Good People Doing Good Things — A Day Late

I think that after the past two days we could all use a break, so I thought the ‘good people’ post that I didn’t do yesterday might be a welcome relief today.   Most of today’s acts of goodness are relatively small things, but small acts of kindness can brighten people’s worlds and shouldn’t be taken lightly.

Orion Jean is only ten-years-old, but he is getting an early start on being a ‘good people’.  His story started in July, when he was selected as the National Kindness Speech Contest Winner.  I’ll let Orion tell you how it all started …

“A couple of months ago, my parents entered me into a national kindness speech contest hosted by Mr. Brian Williams, the founder of Think Kindness. I just entered it thinking, nothing is going to come of it. I was paired with a speech coach and he would help me improve my speech and that speech was good enough and I won. People all over America helped vote. Everybody saw this message and voted for me. I was gifted with a cash prize to do my very own kindness project and I decided that there are so many people around the world who could be helped by this project so I decided to start a series of events called the ‘Race to Kindness’.”

orion-jean-2His first event was a race to donate 500 toys.  On September 13, Orion donated 619 toys to Children’s Health in Dallas, Texas.  But his race to kindness campaign is far from over.  For his next challenge, Orion partnered with Feed The City to donate at least 100,000 meals to people in need by Thanksgiving.  So far, he has provided more than 35,000 meals.

“Thank you to all of my donors for helping us nearly fill a U-Haul truck with food.  I know that we can change this world just by being kind!”

orion-jean-1Little things, but isn’t this kid’s heart in the right place?

Khaleel Seivwright, 28, is a carpenter in Toronto, Canada, where the coronavirus pandemic has compounded the homeless situation and now winter is at the doorstep.  Khaleel decided to put his skills to good use to help the homeless in the city and began building tiny shelters for them.

“It just seemed like something I could do that would be useful because there’s so many people staying in tents.  I’ve never seen so many people staying outside in parks, and this is something I could do to make sure people staying outside in the winter could survive.”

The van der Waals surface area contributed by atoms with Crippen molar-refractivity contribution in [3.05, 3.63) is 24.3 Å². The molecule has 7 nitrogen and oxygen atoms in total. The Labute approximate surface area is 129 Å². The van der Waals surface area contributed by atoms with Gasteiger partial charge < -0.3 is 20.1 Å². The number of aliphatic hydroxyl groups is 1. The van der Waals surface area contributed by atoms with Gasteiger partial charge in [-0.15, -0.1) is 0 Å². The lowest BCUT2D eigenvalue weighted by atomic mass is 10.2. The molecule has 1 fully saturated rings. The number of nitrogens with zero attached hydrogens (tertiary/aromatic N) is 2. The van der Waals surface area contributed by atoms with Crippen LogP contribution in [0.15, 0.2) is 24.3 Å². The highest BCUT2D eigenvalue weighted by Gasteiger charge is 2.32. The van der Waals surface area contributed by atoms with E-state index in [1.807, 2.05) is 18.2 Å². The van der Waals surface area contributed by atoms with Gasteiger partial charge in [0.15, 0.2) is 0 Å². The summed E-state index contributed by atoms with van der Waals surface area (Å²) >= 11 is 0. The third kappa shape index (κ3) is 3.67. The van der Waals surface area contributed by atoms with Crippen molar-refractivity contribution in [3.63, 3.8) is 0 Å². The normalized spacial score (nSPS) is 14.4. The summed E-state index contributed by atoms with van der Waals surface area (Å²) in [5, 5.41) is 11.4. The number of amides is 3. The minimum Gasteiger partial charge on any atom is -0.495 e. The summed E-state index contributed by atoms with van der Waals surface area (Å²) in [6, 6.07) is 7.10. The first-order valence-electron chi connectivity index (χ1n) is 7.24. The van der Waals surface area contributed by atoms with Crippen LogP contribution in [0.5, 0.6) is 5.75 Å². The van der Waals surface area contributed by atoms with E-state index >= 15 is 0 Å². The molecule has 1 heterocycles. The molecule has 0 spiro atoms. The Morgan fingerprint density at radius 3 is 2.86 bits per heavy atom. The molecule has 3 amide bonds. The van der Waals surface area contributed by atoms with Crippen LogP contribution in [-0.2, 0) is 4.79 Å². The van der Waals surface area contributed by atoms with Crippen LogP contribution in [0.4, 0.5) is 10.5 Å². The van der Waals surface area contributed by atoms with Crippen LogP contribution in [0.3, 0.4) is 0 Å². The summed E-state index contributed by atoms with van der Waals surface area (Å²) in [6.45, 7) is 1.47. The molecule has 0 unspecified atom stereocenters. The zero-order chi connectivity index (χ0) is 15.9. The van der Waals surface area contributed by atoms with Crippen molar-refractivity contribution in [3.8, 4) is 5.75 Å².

seivwright-2The wooden shelter, which costs about $1000 to make, has a door and a casement window. Seivwright, a carpenter by profession, builds and distributes the shelters to the homeless in Toronto for free.

Last year, 128 people experiencing homelessness in Toronto died. Fifty-two of them died between October and January, as temperatures grew colder in the city.  To address the shelter shortfall, the city plans to add 560 more spaces during the winter in addition to the 6,800 shelter beds it is already offering. But residents say the move is woefully inadequate to address the potential homelessness crisis. Khaleel Seivwright plans to make sure every homeless person has shelter this year.

seivwrightThus far, his GoFundMe site has brought in just over $117,000 – enough for another 117 shelters.    Thumbs up to Mr. Khaleel Seivwright!

Lauren Laborde of Houston, Texas, lost her job earlier this year as a result of the pandemic, but rather than sitting around feeling sorry for herself, she decided to use her time and energy to give back to her community.

LabordeMs. Laborde is mowing lawns for seniors and veterans who need a little extra help. Laborde is servicing two local neighborhoods on weekdays and some weekends.

“I found myself laid off with COVID, so I decided that I needed to do something to put good back in the world. I got out and just started helping.”